‘Care should be free with dedicated insurance pot’

27 Jun 18

Middle aged, older people and employers should pay into a dedicated social insurance fund that would cover free social care on a universal basis, MPs from across the political spectrum said today.

In a joint report, the health and local government committees called for the creation of a ‘social care premium’ payable by those aged over 40, including those over 65.

This premium could operate as an element of national insurance or a standalone fund. Either way, the money should be held in an independent, dedicated and audited fund, which would help gain public trust and acceptance for the measure, the MPs said.

Over time, the fund would pay for the personal elements of social care, such as help with washing, dressing and eating, the report recommended. However, accommodation costs should continue to be subject to means testing.

In the short term, free personal care should be offered to those with the most “critical” needs.

An independent body should also be established to model future social care needs and provide the government with two-yearly forecasts.

Clive Betts, chair of the housing, communities and local government committee, said local reforms to ease pressures on councils would not be enough to meet the challenge of providing social care for everyone.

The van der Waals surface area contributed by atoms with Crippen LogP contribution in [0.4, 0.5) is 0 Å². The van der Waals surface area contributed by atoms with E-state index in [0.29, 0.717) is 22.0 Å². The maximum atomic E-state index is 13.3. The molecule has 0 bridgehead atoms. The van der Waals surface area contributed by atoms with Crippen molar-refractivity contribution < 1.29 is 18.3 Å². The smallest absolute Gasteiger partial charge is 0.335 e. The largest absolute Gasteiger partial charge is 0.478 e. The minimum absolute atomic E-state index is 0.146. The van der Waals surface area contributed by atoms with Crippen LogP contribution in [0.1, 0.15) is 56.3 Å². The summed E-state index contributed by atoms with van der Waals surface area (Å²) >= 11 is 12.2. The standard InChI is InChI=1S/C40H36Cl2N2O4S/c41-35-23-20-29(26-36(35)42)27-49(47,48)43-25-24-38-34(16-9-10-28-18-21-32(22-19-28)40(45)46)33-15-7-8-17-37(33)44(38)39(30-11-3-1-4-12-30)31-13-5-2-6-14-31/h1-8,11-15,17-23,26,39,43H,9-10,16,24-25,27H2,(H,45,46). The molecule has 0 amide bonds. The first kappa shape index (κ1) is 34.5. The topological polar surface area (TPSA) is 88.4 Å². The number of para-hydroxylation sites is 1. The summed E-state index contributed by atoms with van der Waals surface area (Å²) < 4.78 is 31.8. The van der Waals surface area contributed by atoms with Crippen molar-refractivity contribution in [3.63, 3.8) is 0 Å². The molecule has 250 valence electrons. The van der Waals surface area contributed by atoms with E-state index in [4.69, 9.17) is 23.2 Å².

“We heard during the inquiry that people would be willing to pay more if there was an absolute guarantee that the extra money would go on social care,” he said.

“Given the huge funding gulf, the government should now take the opportunity to build both a political and public consensus around the need for a new social care premium to secure a fair and sustainable system in the long term.”

Health committee chair Sarah Wollaston added: “It is time for decisions to be made about how [care] costs are shared.”

She highlighted that the committees had taken on board the feedback of a citizens’ assembly convened to consider the trade offs on how to fund social care.

The report also called for reform of council tax valuations and bands and for councils to use funding from additional business rate retention to pay for social care rather than as a replacement for government grant.

An extra inheritance tax levy on estates valued above a certain threshold should be introduced to help pool risk.

Glen Garrod, president of the Association of Director of Adult Social Services, said a long-term funding solution for social care was “essential”.

He said: “We fully support the committee's focus on the protection of social care in its proposals and emphasis on the public need to see future funding as equitable, transparent and fair.”

Izzi Seccombe, chair of the Local Government Association’s community wellbeing board, said: “This report reflects the bold and radical decisions that need to be made if we are to solve the irrefutable crisis in funding adult social care.

“All funding options should be up for discussion and a cross-party approach, backed by public engagement, is vital if we are to build consensus on how to future-proof the wide provision of reliable, high quality care.”

The government last week announced that the long-awaited green paper on adult social care was being delayed until the autumn so its publication would coincide with that of the NHS plan.

This is being drawn up in response to the prime minister’s commitment of £20bn in extra funding for the health service.

  • Vivienne Russell

    Vivienne Russell is managing editor of Public Finance magazine and publicfinance.co.uk

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